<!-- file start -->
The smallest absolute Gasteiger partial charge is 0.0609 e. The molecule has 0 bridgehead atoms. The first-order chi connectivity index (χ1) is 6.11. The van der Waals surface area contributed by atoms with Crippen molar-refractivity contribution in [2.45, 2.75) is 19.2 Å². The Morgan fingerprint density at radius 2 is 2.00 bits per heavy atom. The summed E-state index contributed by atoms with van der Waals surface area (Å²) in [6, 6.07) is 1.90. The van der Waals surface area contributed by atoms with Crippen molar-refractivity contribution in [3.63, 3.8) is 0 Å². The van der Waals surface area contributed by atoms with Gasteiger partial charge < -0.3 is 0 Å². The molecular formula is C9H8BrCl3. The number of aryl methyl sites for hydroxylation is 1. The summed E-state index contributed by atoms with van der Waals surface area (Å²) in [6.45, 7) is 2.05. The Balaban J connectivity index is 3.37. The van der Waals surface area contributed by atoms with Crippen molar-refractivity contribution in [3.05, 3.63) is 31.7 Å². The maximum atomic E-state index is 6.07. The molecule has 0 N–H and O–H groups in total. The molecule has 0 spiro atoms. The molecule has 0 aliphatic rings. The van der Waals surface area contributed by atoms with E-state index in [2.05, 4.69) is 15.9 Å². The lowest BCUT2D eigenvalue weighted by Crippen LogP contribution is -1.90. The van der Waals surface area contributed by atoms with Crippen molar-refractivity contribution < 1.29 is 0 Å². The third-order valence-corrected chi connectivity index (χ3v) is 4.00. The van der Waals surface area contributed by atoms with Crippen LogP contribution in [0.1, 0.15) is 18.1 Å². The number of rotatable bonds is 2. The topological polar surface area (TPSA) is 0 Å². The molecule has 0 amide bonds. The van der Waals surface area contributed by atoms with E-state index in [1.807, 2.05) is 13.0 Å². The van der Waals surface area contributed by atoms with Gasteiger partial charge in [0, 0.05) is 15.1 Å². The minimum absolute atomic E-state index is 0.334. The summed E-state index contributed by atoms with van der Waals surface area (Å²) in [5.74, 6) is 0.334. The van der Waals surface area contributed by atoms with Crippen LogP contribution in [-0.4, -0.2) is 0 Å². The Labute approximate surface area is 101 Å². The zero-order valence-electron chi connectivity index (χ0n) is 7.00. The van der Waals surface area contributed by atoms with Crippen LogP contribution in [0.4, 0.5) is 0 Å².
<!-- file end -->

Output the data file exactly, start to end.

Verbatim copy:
The smallest absolute Gasteiger partial charge is 0.0609 e. The molecule has 0 bridgehead atoms. The first-order chi connectivity index (χ1) is 6.11. The van der Waals surface area contributed by atoms with Crippen molar-refractivity contribution in [2.45, 2.75) is 19.2 Å². The Morgan fingerprint density at radius 2 is 2.00 bits per heavy atom. The summed E-state index contributed by atoms with van der Waals surface area (Å²) in [6, 6.07) is 1.90. The van der Waals surface area contributed by atoms with Crippen molar-refractivity contribution in [3.63, 3.8) is 0 Å². The van der Waals surface area contributed by atoms with Gasteiger partial charge < -0.3 is 0 Å². The molecular formula is C9H8BrCl3. The number of aryl methyl sites for hydroxylation is 1. The summed E-state index contributed by atoms with van der Waals surface area (Å²) in [6.45, 7) is 2.05. The Balaban J connectivity index is 3.37. The van der Waals surface area contributed by atoms with Crippen molar-refractivity contribution in [3.05, 3.63) is 31.7 Å². The maximum atomic E-state index is 6.07. The molecule has 0 N–H and O–H groups in total. The molecule has 0 spiro atoms. The molecule has 0 aliphatic rings. The van der Waals surface area contributed by atoms with E-state index in [2.05, 4.69) is 15.9 Å². The lowest BCUT2D eigenvalue weighted by Crippen LogP contribution is -1.90. The van der Waals surface area contributed by atoms with Crippen molar-refractivity contribution < 1.29 is 0 Å². The third-order valence-corrected chi connectivity index (χ3v) is 4.00. The van der Waals surface area contributed by atoms with Crippen LogP contribution in [0.1, 0.15) is 18.1 Å². The number of rotatable bonds is 2. The topological polar surface area (TPSA) is 0 Å². The molecule has 0 amide bonds. The van der Waals surface area contributed by atoms with E-state index in [1.807, 2.05) is 13.0 Å². The van der Waals surface area contributed by atoms with Gasteiger partial charge in [0, 0.05) is 15.1 Å². The minimum absolute atomic E-state index is 0.334. The summed E-state index contributed by atoms with van der Waals surface area (Å²) in [5.74, 6) is 0.334. The van der Waals surface area contributed by atoms with Crippen LogP contribution in [-0.4, -0.2) is 0 Å². The Labute approximate surface area is 101 Å². The zero-order valence-electron chi connectivity index (χ0n) is 7.00. The van der Waals surface area contributed by atoms with Crippen LogP contribution in [0.4, 0.5) is 0 Å².